Not all the memorable Dodges of the late ’60s and early ’70s were rip-snorting muscle cars. The 1971-72 Dart Demon (1971 model shown here) may have been mild-mannered, but it was a highly popular car of the era that owners still recall fondly today.
The Demon was essentially a standard Dart sedan but in a sporty two-door coupe version, employing fastback sheetmetal that was shared with its Chrysler stablemate, the Plymouth Duster. With its base engine, a 198-cubic-inch Slant Six, the Demon was no threat at the drag strip, but it was peppy and fun to drive with either the standard three-speed manual transmission or the optional Torqueflite automatic. And thanks to the Slant Six’s legendary economy and dependability, operating costs were minimal—which made the Demon a big hit with students and commuters.
Buyers could also choose from a larger 225-cubic-inch six, a 318-cubic-inch V8, or even a 340-cubic-inch V8 with a four-barrel carb that produced 275 hp. With the 340 V8, the humble Demon was transformed into a mini-musclecar that gave the big-block performance cars a real run for their money. But naturally, the majority of Demon owners opted for the more economical Slant Six models.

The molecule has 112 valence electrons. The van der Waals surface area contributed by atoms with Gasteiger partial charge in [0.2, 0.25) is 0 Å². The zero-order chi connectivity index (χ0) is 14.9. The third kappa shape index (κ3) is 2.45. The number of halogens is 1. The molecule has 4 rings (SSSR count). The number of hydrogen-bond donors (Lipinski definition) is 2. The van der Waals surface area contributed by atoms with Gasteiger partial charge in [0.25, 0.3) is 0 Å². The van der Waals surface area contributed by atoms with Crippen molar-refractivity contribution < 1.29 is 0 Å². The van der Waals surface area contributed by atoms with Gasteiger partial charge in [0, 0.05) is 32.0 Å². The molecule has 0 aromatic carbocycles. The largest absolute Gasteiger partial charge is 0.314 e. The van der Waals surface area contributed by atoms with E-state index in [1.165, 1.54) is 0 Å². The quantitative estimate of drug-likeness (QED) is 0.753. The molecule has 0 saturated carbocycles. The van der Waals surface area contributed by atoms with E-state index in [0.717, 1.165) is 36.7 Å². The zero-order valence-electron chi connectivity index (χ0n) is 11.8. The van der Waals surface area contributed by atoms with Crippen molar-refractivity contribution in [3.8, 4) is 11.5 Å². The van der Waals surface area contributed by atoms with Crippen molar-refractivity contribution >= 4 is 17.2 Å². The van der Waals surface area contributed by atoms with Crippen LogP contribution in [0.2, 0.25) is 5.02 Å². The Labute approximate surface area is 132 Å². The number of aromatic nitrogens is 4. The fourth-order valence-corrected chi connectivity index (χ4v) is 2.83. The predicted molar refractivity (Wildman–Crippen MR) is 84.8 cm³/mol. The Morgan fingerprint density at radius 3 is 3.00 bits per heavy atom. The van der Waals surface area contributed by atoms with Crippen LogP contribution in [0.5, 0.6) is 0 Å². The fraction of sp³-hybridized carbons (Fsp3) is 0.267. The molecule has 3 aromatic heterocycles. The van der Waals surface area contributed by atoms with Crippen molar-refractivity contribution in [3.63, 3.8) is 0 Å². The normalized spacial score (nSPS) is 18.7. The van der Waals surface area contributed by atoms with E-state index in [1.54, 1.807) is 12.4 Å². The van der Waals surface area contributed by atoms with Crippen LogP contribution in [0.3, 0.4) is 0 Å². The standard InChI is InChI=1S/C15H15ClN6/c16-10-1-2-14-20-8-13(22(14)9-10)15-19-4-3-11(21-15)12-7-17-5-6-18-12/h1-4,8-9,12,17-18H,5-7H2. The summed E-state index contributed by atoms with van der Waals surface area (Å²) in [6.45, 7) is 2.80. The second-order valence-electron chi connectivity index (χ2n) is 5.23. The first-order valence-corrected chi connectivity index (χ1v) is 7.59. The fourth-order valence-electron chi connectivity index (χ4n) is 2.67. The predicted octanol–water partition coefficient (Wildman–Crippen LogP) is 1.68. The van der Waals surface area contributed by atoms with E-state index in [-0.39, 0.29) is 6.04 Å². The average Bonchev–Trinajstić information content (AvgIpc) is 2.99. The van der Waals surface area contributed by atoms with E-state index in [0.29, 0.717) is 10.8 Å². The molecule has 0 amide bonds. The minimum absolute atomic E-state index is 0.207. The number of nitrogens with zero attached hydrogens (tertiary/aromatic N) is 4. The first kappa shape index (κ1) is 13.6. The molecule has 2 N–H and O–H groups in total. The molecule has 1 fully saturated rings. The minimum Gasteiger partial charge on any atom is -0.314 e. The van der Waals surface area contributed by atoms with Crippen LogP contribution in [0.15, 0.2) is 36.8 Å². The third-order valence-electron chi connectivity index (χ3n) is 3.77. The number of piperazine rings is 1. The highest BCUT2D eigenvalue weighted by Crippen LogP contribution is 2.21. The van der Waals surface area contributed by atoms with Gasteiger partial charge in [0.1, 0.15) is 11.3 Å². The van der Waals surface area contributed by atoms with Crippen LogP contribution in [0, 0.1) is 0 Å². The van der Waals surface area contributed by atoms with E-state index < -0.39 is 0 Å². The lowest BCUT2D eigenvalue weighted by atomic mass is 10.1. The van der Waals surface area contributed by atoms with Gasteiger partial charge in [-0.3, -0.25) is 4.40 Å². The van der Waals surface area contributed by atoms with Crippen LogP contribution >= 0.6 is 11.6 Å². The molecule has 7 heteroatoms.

The key to the Demon’s popularity: this Dodge model was practical and affordable but didn’t scrimp on style. Buyers could individualize their Demons with their choice of 18 bold exterior colors and stylish, all-vinyl interiors in tan, dark blue, or black. Since Chrysler was an early adopter of the music format, the Demon was among the first American cars available with a factory cassette player.
So no, the Demon wasn’t exactly flashy, but it was cute, economical, and enjoyable to own and drive—the perfect first car for students and young families. And that’s the stuff memories are made of. Ask a former owner about their Demon, and you’ll probably generate a great big smile.